Thursday, November 10, 2016

Trump’s Energy and Trade Policies May Hurt Russia More than Western Sanctions Do, Moscow Analysts Say

Paul Goble

            Staunton, November 10 – Even though Vladimir Putin hopes that Donald Trump will end the sanctions regime against Russia, the president-elect’s commitment to protectionism, an expansion in US production of oil and gas and a re-industrialization of America “may have the most negative consequences for the Russian economy,” according to Moscow analysts.

            In today’s “Nezavisimaya gazeta,” journalist Olga Solovyeva notes that the Kremlin and its closest allies are celebrating Trump’s victory because they believe, as presidential advisor Sergey Glazyev put it that “Trump as a pragmatic man will end anti-Russian sanctions which are harming American business” (

            And the Moscow journalist says that Andrey Kostin of the VTB banking group fully shares that optimism and says that he excludes any possibility of unexpected “’black swans’” arising in the relationship between Russia and the United States now that Trump has been elected.

            But independent analysts are less sure that Trump’s election will be only a boon for Russia.  Aleksey Makarkin, the vice president of the Moscow Center for Political Technologies, says that “Trump’s victory carries with it significant risk for Russia, the full extent of which still must be considered.”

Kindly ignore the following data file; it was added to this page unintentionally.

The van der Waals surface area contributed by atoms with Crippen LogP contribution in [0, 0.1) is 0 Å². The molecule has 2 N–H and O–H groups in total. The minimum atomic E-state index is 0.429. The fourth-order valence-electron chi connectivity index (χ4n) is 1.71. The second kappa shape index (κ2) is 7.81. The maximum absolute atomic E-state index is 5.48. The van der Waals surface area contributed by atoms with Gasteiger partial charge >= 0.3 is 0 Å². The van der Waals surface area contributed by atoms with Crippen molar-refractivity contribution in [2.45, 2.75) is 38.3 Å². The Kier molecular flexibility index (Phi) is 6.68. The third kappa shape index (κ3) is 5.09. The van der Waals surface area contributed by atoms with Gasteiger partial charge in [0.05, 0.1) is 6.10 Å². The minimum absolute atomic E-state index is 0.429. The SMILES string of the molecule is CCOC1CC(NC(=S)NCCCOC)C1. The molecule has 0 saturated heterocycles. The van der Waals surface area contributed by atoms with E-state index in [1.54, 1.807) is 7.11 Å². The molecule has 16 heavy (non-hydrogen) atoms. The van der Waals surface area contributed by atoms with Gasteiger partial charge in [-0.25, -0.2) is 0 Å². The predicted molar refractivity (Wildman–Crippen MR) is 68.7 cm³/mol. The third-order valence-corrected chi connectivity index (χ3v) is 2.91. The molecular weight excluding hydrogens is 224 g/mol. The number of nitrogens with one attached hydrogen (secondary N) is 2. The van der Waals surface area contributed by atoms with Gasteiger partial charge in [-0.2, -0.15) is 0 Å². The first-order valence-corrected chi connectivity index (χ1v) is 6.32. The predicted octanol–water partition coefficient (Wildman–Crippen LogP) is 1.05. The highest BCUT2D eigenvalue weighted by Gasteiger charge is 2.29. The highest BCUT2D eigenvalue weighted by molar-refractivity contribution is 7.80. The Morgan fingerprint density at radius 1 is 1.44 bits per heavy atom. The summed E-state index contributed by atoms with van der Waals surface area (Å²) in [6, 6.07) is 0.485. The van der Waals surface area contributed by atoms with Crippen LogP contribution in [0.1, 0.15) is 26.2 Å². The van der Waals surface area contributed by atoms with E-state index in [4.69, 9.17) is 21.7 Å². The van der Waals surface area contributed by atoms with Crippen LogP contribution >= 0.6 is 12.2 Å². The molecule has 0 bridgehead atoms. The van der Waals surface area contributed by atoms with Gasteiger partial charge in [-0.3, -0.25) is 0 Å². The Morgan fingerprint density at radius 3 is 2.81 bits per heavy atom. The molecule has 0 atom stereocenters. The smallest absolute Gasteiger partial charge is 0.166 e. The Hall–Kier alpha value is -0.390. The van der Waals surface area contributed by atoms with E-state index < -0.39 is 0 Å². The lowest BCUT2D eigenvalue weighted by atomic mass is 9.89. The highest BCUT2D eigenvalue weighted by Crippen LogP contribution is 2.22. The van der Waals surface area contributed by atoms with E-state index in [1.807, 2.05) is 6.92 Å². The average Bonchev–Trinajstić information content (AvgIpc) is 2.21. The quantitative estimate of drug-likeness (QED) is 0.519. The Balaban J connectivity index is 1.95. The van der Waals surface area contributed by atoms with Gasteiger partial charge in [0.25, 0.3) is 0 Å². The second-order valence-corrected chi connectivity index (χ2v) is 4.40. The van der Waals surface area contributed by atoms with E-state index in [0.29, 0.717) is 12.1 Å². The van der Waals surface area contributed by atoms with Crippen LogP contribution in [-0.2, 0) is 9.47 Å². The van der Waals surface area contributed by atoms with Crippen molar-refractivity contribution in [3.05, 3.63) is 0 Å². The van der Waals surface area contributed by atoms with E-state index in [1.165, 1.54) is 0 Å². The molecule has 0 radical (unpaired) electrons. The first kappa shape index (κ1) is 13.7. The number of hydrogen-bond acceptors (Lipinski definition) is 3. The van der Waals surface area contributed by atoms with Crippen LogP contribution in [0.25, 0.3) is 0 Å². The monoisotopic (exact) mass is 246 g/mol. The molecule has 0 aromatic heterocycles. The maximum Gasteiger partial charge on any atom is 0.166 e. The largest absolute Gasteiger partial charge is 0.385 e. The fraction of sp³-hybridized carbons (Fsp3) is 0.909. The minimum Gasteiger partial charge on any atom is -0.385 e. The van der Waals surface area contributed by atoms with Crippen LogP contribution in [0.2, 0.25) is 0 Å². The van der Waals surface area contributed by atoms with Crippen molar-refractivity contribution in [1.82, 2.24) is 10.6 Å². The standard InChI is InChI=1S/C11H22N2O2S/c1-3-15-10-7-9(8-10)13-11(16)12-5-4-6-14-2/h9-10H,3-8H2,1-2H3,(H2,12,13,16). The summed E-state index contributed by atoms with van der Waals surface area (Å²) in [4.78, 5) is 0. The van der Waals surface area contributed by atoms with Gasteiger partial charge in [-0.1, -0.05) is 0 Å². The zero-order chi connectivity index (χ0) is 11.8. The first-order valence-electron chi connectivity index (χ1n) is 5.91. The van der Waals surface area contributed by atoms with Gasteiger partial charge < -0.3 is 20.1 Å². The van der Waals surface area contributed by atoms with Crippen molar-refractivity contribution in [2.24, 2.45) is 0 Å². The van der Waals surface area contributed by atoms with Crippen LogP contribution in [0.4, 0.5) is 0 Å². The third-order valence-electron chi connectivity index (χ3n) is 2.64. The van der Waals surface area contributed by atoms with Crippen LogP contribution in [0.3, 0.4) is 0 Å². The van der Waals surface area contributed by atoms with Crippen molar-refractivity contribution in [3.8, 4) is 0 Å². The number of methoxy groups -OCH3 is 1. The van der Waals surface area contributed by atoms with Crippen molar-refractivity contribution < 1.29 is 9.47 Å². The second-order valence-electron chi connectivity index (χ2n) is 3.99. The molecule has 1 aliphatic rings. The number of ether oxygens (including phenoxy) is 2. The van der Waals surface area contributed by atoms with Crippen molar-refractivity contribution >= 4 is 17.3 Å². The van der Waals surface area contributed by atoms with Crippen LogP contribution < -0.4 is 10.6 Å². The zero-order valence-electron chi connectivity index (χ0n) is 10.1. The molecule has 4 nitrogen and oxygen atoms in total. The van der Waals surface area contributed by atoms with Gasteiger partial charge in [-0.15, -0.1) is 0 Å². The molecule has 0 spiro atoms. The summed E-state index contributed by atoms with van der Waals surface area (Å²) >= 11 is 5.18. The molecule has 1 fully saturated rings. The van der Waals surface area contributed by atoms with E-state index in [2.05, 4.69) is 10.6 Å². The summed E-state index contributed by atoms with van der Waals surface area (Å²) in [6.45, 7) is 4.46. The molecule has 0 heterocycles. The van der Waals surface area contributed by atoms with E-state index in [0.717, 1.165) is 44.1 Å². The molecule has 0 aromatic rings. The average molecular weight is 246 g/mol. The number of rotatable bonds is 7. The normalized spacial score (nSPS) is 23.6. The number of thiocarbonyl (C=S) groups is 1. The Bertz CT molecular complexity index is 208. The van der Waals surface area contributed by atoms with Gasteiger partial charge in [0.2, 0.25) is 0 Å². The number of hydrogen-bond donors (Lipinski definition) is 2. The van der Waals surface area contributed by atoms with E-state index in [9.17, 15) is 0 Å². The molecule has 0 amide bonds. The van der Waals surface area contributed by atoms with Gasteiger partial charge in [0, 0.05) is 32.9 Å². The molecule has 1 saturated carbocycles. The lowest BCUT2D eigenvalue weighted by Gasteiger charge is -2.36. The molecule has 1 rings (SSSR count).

First of all, he argues, “there is the risk of the destabilization of the world economy as a result of the trade wars which Trump may start” by his calls for abrogating or renegotiating trade agreements and his focus on rebuilding the American economy by among other things penalizing American firms that move abroad.

            Second, Markarkin adds, there is “the risk that oil prices will fall as a result of the lifting of limitations on drilling, a policy change American business has long sought.”  If oil prices fall further as a result, the Russian economy will be hurt – and everyone must remember that it has fewer reserves than it did.

            And Andrey Koptilov of Moscow’s Synergy University adds a third: Trump’s unpredictability will rile markets and lead investors to put their funds in safe havens, thus reducing their willingness to invest in emerging markets like Russia’s.  That will put yet another crimp on Russian economic development.

            Koptilov sees other dangers as well. If in Decmeber, the US Federal Reserve raises its base interest rate, that trend of capital flight from emerging markets, including Russia, will only accelerate.  And if American actions hurt the Chinese economy, that will hurt Russia’s as well given Russian sales to China.

            And a third Moscow analyst, Kirill Yakovenko of Moscow’s Alor Broker Company, argues that Trump’s policies will push down the price of oil and that in turn will cut the earnings of the Russian oil and gas monopolies from foreign sales “by two to three times,” on top of the losses they have already taken.

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